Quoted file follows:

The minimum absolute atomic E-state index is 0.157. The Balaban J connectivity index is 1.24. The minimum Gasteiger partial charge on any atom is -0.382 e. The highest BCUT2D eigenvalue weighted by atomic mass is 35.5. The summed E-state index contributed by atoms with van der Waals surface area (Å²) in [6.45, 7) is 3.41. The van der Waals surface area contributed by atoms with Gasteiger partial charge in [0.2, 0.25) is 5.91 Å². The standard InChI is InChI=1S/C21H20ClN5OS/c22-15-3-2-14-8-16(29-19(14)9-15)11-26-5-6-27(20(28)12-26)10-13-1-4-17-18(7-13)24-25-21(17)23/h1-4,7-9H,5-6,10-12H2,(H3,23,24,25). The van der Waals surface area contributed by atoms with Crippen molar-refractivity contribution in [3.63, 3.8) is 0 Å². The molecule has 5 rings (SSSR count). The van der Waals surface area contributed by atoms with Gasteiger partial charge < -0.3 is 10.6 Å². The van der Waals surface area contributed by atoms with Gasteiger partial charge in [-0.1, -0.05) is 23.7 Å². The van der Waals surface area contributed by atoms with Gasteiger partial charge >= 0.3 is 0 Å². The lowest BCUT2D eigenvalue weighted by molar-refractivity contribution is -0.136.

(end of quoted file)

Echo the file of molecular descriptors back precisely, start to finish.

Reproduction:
The minimum absolute atomic E-state index is 0.157. The Balaban J connectivity index is 1.24. The minimum Gasteiger partial charge on any atom is -0.382 e. The highest BCUT2D eigenvalue weighted by atomic mass is 35.5. The summed E-state index contributed by atoms with van der Waals surface area (Å²) in [6.45, 7) is 3.41. The van der Waals surface area contributed by atoms with Gasteiger partial charge in [0.2, 0.25) is 5.91 Å². The standard InChI is InChI=1S/C21H20ClN5OS/c22-15-3-2-14-8-16(29-19(14)9-15)11-26-5-6-27(20(28)12-26)10-13-1-4-17-18(7-13)24-25-21(17)23/h1-4,7-9H,5-6,10-12H2,(H3,23,24,25). The van der Waals surface area contributed by atoms with Crippen molar-refractivity contribution in [3.63, 3.8) is 0 Å². The molecule has 5 rings (SSSR count). The van der Waals surface area contributed by atoms with Gasteiger partial charge < -0.3 is 10.6 Å². The van der Waals surface area contributed by atoms with Gasteiger partial charge in [-0.1, -0.05) is 23.7 Å². The van der Waals surface area contributed by atoms with Gasteiger partial charge >= 0.3 is 0 Å². The lowest BCUT2D eigenvalue weighted by molar-refractivity contribution is -0.136.